Linear Discrete Line Recognition and Reconstruction Based on a Generalized Preimage

  • Martine Dexet
  • Eric Andres
Part of the Lecture Notes in Computer Science book series (LNCS, volume 4040)


A new efficient standard discrete line recognition method is presented. This algorithm incrementally computes in linear time all straight lines which cross a given set of pixels. Moreover, pixels can be considered in any order and do not need to be connected. A new invertible 2D discrete curve reconstruction algorithm based on the proposed recognition method completes this paper. This algorithm computes a polygonal line so that its standard digitization is equal to the discrete curve. These two methods are based on the definition of a new generalized preimage and the framework is the discrete analytical geometry.


Convex Polygon Recognition Algorithm Straight Line Segment Polygonal Line Standard Line 
These keywords were added by machine and not by the authors. This process is experimental and the keywords may be updated as the learning algorithm improves.


Unable to display preview. Download preview PDF.

Unable to display preview. Download preview PDF.


  1. 1.
    Lorensen, W.E., Cline, H.E.: Marching cubes: a high resolution 3d surface construction algorithm. In: SIGGRAPH, Anaheim, USA. Computer Graphics (ACM), vol. 21, pp. 163–169 (1987)Google Scholar
  2. 2.
    Klette, R., Rosenfeld, A.: Digital straightness – a review. Discrete Applied Mathematics 139(1–3), 197–230 (2004)MATHCrossRefMathSciNetGoogle Scholar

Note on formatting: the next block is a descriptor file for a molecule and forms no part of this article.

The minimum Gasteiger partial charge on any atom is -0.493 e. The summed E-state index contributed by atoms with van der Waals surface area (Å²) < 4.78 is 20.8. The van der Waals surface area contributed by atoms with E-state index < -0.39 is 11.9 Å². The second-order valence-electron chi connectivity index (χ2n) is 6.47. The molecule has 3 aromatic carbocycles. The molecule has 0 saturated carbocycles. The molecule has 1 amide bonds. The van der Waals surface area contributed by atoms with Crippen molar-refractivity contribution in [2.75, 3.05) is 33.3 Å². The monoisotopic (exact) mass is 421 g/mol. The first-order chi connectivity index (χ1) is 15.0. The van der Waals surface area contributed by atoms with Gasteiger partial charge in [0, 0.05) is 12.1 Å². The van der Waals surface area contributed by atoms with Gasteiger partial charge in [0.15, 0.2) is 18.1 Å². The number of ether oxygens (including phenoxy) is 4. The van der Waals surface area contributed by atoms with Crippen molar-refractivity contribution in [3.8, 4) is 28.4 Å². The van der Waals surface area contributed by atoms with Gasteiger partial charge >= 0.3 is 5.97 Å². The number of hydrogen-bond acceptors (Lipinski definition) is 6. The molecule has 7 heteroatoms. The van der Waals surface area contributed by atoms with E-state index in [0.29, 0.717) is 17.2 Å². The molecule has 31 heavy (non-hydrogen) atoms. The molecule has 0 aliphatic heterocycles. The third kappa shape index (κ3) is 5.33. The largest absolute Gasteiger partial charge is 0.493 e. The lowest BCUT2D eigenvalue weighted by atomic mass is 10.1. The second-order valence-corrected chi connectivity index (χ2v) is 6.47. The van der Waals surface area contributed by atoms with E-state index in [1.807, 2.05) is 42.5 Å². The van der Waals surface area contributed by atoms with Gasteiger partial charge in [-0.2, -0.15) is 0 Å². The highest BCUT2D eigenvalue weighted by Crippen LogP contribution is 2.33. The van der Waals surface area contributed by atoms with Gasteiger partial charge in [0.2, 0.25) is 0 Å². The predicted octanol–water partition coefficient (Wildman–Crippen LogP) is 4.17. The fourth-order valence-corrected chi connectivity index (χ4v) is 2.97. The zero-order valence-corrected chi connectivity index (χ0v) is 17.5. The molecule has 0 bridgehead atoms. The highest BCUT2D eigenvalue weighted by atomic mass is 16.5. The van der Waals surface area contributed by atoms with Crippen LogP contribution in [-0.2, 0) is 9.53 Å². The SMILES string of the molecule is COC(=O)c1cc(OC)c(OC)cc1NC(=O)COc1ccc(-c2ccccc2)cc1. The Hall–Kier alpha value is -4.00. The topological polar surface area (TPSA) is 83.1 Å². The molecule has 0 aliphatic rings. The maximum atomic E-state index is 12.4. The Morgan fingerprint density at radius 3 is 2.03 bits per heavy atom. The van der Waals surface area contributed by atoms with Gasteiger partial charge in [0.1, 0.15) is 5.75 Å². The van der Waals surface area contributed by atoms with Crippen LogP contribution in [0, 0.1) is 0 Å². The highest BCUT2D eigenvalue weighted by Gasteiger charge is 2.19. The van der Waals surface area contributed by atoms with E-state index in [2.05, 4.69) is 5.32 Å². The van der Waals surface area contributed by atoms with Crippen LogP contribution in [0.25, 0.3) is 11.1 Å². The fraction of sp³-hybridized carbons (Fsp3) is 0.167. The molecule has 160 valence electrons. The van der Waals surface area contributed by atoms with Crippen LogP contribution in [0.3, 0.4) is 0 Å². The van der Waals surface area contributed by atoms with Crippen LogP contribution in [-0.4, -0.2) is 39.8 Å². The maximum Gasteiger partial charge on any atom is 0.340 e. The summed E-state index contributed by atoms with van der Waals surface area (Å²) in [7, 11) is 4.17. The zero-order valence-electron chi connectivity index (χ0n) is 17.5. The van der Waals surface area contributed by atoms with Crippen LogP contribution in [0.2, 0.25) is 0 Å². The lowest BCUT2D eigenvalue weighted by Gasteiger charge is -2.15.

3. 3.
    Sivignon, I., Breton, R., Dupond, F., Andres, E.: Discrete analytical curve reconstruction without patches. Image and Vision Computing 23(2), 191–202 (2005)CrossRefGoogle Scholar
  4. 4.
    Debled-Rennesson, I., Reveillès, J.: A linear algorithm for segmentation of digital curves. International Journal of Pattern Recognition and Artificial Intelligence 9(6), 635–662 (1995)CrossRefGoogle Scholar
  5. 5.
    Dorst, L., Smeulders, A.W.M.: Discrete representation of straight lines. IEEE Transactions on Pattern Analysis and Machine Intelligence 6(4), 450–463 (1984)MATHCrossRefGoogle Scholar
  6. 6.
    Vittone, J., Chassery, J.M.: Recognition of digital naive planes and polyhedrization. In: Nyström, I., Sanniti di Baja, G., Borgefors, G. (eds.) DGCI 2000. LNCS, vol. 1953, pp. 296–307. Springer, Heidelberg (2000)CrossRefGoogle Scholar
  7. 7.
    Cœurjolly, D.: Algorithmique et géométrie discrète pour la caractérisation des courbes et des surfaces. PhD thesis, Université Lumière Lyon 2, Lyon, France (2002)Google Scholar
  8. 8.
    Breton, R., Sivignon, I., Dupont, F., Andres, E.: Towards an invertible Euclidean reconstruction of a discrete object. In: Nyström, I., Sanniti di Baja, G., Svensson, S. (eds.) DGCI 2003. LNCS, vol. 2886, pp. 246–256. Springer, Heidelberg (2003)CrossRefGoogle Scholar
  9. 9.
    Andres, E.: Discrete linear objects in dimension n: the standard model. Graphical Models 65, 92–111 (2003)MATHCrossRefGoogle Scholar
  10. 10.
    Maître, H.: Un panorama de la transformation de Hough – a review on Hough transform. Traitement du Signal 2(4), 305–317 (1985)MathSciNetGoogle Scholar
  11. 11.
    McIlroy, M.D.: A note on discrete representation of lines. AT&T Technical Journal 64(2), 481–490 (1985)Google Scholar
  12. 12.
    Dexet, M., Andres, E.: Hierarchical topological structure for the design of a discrete modeling tool. In: WSCG Full Papers Proceedings, Plzen, Czech Republic, pp. 1–8 (2006)Google Scholar

Copyright information

© Springer-Verlag Berlin Heidelberg 2006

Authors and Affiliations

  • Martine Dexet
    • 1
  • Eric Andres
    • 1
  1. 1.Laboratoire SICUniversité de PoitiersFuturoscope ChasseneuilFrance

Personalised recommendations